Responding to the Belarusian delegation's questions and comments, the faculty from FSI and the broader Stanford community offered insights and considerations from a variety of perspectives and disciplines on 'next steps' for the pro-democracy movement.

Francis Fukuyama, the Olivier Nomellini Senior Fellow at FSI and Mosbacher Director at the Center on Democracy, Development and the Rule of Law (CDDRL), cautioned against the impulse to immediately take down the state and bureaucratic systems of the existing regime. While dismantling the mechanisms from the old state may feel emotionally satisfying, examples from history such as post-Nazi Germany and post-invasion Iraq illustrate the crippling effect on efficiency, functionality and the ability of the new order to govern in a vacuum of bureaucratic expertise.

FSI's Deputy Director, Kathryn Stoner, gave similar advice in regard to drafting and implementing a new constitution and conventions.

"People care to a great degree [about a new constitution], but not to months and months of debate and politicians yelling at one another. People can't eat constitutions," said Stoner. "You have to demonstrate that your system is going to be better than what was. When things have not gone well in transitioning countries, it's been because people don't see concrete change. So have a constitutional convention, but make it fast."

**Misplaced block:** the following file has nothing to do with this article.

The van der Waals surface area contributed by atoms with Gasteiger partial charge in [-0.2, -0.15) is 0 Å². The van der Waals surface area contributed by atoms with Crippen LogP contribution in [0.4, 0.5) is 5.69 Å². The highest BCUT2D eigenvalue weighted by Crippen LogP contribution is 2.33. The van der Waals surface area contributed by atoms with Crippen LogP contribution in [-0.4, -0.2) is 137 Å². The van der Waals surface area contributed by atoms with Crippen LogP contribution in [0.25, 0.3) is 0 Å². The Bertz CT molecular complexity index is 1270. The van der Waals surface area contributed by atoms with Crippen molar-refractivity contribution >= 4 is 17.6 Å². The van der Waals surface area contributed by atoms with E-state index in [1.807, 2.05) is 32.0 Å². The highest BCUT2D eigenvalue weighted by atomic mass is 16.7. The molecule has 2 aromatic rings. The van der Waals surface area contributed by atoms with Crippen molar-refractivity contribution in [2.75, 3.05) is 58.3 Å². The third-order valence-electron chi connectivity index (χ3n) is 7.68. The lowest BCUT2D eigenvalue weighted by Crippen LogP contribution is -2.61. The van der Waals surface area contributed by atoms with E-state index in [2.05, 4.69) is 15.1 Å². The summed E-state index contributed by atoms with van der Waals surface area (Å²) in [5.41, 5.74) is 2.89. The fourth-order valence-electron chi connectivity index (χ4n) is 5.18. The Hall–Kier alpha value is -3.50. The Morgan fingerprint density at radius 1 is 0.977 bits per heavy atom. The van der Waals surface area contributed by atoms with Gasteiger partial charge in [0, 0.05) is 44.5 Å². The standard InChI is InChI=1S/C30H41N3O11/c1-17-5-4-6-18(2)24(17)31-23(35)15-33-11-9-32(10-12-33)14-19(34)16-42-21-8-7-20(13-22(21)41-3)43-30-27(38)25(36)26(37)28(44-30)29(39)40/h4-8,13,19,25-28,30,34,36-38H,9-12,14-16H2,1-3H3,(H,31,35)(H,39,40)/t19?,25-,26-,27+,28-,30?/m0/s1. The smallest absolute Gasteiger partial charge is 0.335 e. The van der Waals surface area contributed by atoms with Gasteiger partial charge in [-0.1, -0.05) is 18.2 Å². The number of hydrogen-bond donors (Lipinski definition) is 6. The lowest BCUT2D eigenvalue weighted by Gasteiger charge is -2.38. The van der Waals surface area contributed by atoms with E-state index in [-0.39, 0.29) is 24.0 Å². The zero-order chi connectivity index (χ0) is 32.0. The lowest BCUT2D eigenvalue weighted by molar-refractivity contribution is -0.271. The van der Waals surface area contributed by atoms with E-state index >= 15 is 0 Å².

Amr Hamzawy, a senior research scholar for the Middle East Initiative at the Center for Democracy, Development and the Rule of Law, also pointed to the importance of engaging the public and building alliances within both the old and new political systems. Based on his observations of the failed Egyptian and Tunisian efforts at democratic transition, he cautioned against discussions of impunity, arguing that while politically and morally symbolic, this practice often backfires and alienates important factions of the state apparatus which are vital for the function and success of a new government.

Hamzawy similarly encouraged carefully blending nationalism and populism to keep divisions within the public sector in check. Imbuing such narratives with pro-democracy rhetoric, he believes, can create a powerful tool for unifying the population around the new government and emerging national identity.  

The advice from the Europe Center's director, Anna Grzymala-Busse, succinctly brought together many of the points made by the faculty panel: "No post-transitional government can achieve all the promises they've made right away," said Grzymala-Busse. "So make the transition about processes rather than specific outcomes, about ensuring the losers are heard along with the winners, and about making sure all people can participate."